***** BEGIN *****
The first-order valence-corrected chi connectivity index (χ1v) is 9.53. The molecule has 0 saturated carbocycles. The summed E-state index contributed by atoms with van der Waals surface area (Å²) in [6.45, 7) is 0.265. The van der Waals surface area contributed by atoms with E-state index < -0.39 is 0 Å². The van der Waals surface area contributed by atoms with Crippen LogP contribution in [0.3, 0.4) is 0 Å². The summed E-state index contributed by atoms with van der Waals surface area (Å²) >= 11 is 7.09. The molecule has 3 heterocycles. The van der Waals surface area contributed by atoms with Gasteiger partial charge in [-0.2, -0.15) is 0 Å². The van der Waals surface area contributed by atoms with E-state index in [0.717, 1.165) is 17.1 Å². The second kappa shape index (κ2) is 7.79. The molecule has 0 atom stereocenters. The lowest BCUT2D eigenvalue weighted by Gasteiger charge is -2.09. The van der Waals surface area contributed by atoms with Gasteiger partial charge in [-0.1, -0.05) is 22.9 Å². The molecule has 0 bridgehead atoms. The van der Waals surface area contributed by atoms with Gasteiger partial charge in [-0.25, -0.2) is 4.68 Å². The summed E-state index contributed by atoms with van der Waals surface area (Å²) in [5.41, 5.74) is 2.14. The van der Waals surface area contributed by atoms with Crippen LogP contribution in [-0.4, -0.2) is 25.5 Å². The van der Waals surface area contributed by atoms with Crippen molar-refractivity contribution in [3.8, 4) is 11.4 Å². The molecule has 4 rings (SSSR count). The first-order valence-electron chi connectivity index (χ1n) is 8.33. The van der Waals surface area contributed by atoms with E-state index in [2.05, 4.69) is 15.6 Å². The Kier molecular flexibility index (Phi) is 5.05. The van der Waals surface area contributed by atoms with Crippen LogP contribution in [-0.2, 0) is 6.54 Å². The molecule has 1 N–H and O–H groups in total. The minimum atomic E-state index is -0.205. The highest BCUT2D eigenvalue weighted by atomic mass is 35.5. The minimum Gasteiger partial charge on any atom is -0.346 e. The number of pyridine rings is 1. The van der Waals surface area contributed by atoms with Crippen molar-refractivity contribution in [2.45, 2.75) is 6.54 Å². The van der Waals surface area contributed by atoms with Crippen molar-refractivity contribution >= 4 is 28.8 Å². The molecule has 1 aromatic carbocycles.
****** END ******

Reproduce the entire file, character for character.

The first-order valence-corrected chi connectivity index (χ1v) is 9.53. The molecule has 0 saturated carbocycles. The summed E-state index contributed by atoms with van der Waals surface area (Å²) in [6.45, 7) is 0.265. The van der Waals surface area contributed by atoms with E-state index < -0.39 is 0 Å². The van der Waals surface area contributed by atoms with Crippen LogP contribution in [0.3, 0.4) is 0 Å². The summed E-state index contributed by atoms with van der Waals surface area (Å²) >= 11 is 7.09. The molecule has 3 heterocycles. The van der Waals surface area contributed by atoms with Gasteiger partial charge in [-0.2, -0.15) is 0 Å². The van der Waals surface area contributed by atoms with E-state index in [0.717, 1.165) is 17.1 Å². The second kappa shape index (κ2) is 7.79. The molecule has 0 atom stereocenters. The lowest BCUT2D eigenvalue weighted by Gasteiger charge is -2.09. The van der Waals surface area contributed by atoms with Gasteiger partial charge in [-0.1, -0.05) is 22.9 Å². The molecule has 0 bridgehead atoms. The van der Waals surface area contributed by atoms with Gasteiger partial charge in [-0.25, -0.2) is 4.68 Å². The summed E-state index contributed by atoms with van der Waals surface area (Å²) in [5.41, 5.74) is 2.14. The van der Waals surface area contributed by atoms with Crippen LogP contribution in [-0.4, -0.2) is 25.5 Å². The van der Waals surface area contributed by atoms with Crippen molar-refractivity contribution in [3.8, 4) is 11.4 Å². The molecule has 4 rings (SSSR count). The first-order valence-electron chi connectivity index (χ1n) is 8.33. The van der Waals surface area contributed by atoms with E-state index in [2.05, 4.69) is 15.6 Å². The Kier molecular flexibility index (Phi) is 5.05. The van der Waals surface area contributed by atoms with Crippen LogP contribution in [-0.2, 0) is 6.54 Å². The molecule has 1 N–H and O–H groups in total. The minimum atomic E-state index is -0.205. The highest BCUT2D eigenvalue weighted by atomic mass is 35.5. The minimum Gasteiger partial charge on any atom is -0.346 e. The number of pyridine rings is 1. The van der Waals surface area contributed by atoms with Crippen molar-refractivity contribution in [2.45, 2.75) is 6.54 Å². The van der Waals surface area contributed by atoms with Crippen molar-refractivity contribution >= 4 is 28.8 Å². The molecule has 1 aromatic carbocycles.